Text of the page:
Early World Cup celebrations in Toronto.
Every four years, Torontonians congregate around bars and cafés, glued to live broadcasts of World Cup games. Flags fly from cars and shop windows, and every so often a street fills with fans celebrating their home country’s victory. In the 1960s, such celebrations were still unheard of in Toronto. While the World Cup did warrant some coverage in the local newspapers, it scarcely dominated the local sports sections as it does today.
In 1962, the CBC broadcasted Brazil’s victory in the final over Czechoslovakia—a full two weeks after the game had taken place. CBC aired the 1966 World Cup final between England and West Germany live on the radio at 10:00 a.m. EST, and aired it on television two hours later. Although local newspapers reported the tournament results with some interest, none of the Toronto papers took a special interest in England’s victory, nor reported on any reactions from English expatriates living in the city.
Things started changing in 1970, as the advent of mass communication enabled Torontonians to watch live broadcasts of the matches from Mexico. These live broadcasts were not available on regular television, however; the Toronto City Soccer Club acquired the rights to show games on closed-circuit television, and charged admission for those willing to pay.
On June 7, 1970, a capacity crowd of 5,300 watched a group stage match between England and Brazil at Varsity Arena, while a further 3,000 fans were turned away at the door. According to the Globe and Mail, the decidedly pro-England crowd at the arena “applauded and yelled through most of the contest. Loudest cheers were reserved for the outstanding play of the two goalkeepers, and Bobby Charlton of England and Pele of Brazil.” The same article notes that the game would have been shown at Maple Leaf Gardens—where, indeed, the later matches were shown live in 1970—but the venue was unavailable due to a Red Army Chorus concert.
Tickets at these live, closed-circuit broadcasts sold for between five and seven dollars. One Globe and Mail article predicted a sellout at Maple Leaf Gardens for the Italy-Mexico match. A few days later, the Globe ran a picture of an Italian crowd celebrating in the Toronto streets following their semifinal victory over West Germany, setting the stage for the final against Brazil. A mostly pro-Italy, sellout crowd watched Brazil cruise to a 4-1 victory at the Gardens.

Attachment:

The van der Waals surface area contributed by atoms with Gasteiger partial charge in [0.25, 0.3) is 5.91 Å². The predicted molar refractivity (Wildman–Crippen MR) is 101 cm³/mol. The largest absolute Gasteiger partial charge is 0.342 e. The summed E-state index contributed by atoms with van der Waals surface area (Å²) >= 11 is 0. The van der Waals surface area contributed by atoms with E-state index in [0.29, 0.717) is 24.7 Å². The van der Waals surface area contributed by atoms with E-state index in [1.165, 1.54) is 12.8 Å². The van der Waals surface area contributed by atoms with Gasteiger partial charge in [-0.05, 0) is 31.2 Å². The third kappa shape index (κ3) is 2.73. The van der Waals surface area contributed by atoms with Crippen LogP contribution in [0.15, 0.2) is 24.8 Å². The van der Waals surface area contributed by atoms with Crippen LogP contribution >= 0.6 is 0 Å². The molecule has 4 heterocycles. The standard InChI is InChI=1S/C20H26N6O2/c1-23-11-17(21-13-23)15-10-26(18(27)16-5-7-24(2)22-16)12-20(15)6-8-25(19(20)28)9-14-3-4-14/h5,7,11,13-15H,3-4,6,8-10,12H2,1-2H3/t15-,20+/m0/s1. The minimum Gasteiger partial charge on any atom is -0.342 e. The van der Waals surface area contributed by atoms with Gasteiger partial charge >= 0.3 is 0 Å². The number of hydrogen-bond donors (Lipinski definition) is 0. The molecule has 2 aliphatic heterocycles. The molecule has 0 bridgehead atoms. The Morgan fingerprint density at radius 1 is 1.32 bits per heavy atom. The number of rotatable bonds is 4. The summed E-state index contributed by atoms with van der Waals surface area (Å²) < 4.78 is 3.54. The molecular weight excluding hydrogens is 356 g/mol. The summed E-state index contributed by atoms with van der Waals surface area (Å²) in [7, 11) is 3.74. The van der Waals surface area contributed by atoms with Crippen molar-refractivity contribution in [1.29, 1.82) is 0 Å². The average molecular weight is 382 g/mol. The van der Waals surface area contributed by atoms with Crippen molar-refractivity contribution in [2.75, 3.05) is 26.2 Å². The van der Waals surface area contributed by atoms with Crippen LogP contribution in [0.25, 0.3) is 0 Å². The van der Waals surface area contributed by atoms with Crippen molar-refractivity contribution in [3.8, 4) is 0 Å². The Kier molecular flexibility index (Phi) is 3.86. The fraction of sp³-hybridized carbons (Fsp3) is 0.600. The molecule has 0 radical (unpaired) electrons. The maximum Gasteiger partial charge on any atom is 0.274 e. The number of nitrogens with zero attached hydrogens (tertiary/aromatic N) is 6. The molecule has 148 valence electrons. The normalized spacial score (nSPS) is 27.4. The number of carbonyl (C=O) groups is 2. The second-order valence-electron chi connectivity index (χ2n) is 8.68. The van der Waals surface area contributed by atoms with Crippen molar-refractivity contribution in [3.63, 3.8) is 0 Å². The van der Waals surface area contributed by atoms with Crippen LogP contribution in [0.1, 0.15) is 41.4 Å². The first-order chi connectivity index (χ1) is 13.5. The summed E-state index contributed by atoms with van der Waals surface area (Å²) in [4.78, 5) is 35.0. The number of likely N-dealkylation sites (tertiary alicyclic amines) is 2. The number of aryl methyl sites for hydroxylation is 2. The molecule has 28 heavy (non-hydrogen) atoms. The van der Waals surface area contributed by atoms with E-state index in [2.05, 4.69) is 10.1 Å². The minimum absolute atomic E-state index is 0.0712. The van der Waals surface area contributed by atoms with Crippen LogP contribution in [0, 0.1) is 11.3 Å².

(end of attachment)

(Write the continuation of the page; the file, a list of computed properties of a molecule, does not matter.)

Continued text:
Following Italy’s win, the Globe reported that “Italian fans marched in grim crowds along College Street toward their west-end Toronto enclaves, occasionally jeering at the joyous horns of cars, festooned in the green and gold of Brazil.” The Star was more critical of the Italian fans, claiming that some of their number “broke a streetcar window injuring a passenger, beat up Brazil fans, and threw eggs at police.”
Toronto’s entire Brazilian-born population in 1970 was estimated around 200, making their victory parade somewhat small by today’s standards. The Globe and Mail summarized their modest celebration briefly, writing that “100 Brazilians and Brazilians-for-the-day marched down Yonge Street to City Hall, chanting ‘Bra-a-azil, Bra-a-a-zil!’ to an obsessive, jungle beat. . . . Toronto Brazilians have a club of 150 members but no clubroom. Last night, they spread out among each others’ houses at impromptu parties.”
Live broadcasts of World Cup games were shown at the Gardens again in 1974; post-game celebrations appear to have been minimal that year, perhaps in part because Italy failed to advance from the first round and Brazil lost their third-place game. A crowd of more than 13,000 paid between $12 and $15 to see West Germany defeat the Netherlands in the final. Those who attended the closed-circuit broadcast of the final at the Gardens were treated to a halftime performance by the Alberta All-Girls Drum and Bugle Band. Of the major Toronto newspapers, only the Globe and Mail ran a photo of a small group of celebrating Germans at Maple Leaf Gardens.
In 1978, evangelist Billy Graham‘s crusade forced some of the early World Cup games from Maple Leaf Gardens; this time, the backup venue was the Coliseum at Exhibition Place. Crowds at the Coliseum were reported between 4,000 and 7,000. “The Scots thought it worth dressing up in Tartan gear and bringing a piper,” wrote the Globe and Mail. “The Italians had the rafters ringing with chants of ‘Italia! Italia!’ and the Argentinians brought a 40-foot national flag to encourage their heroes. . . . [T]he spectators were well behaved, although the clink of beer bottles became almost deafening during yesterday’s Scotland game.”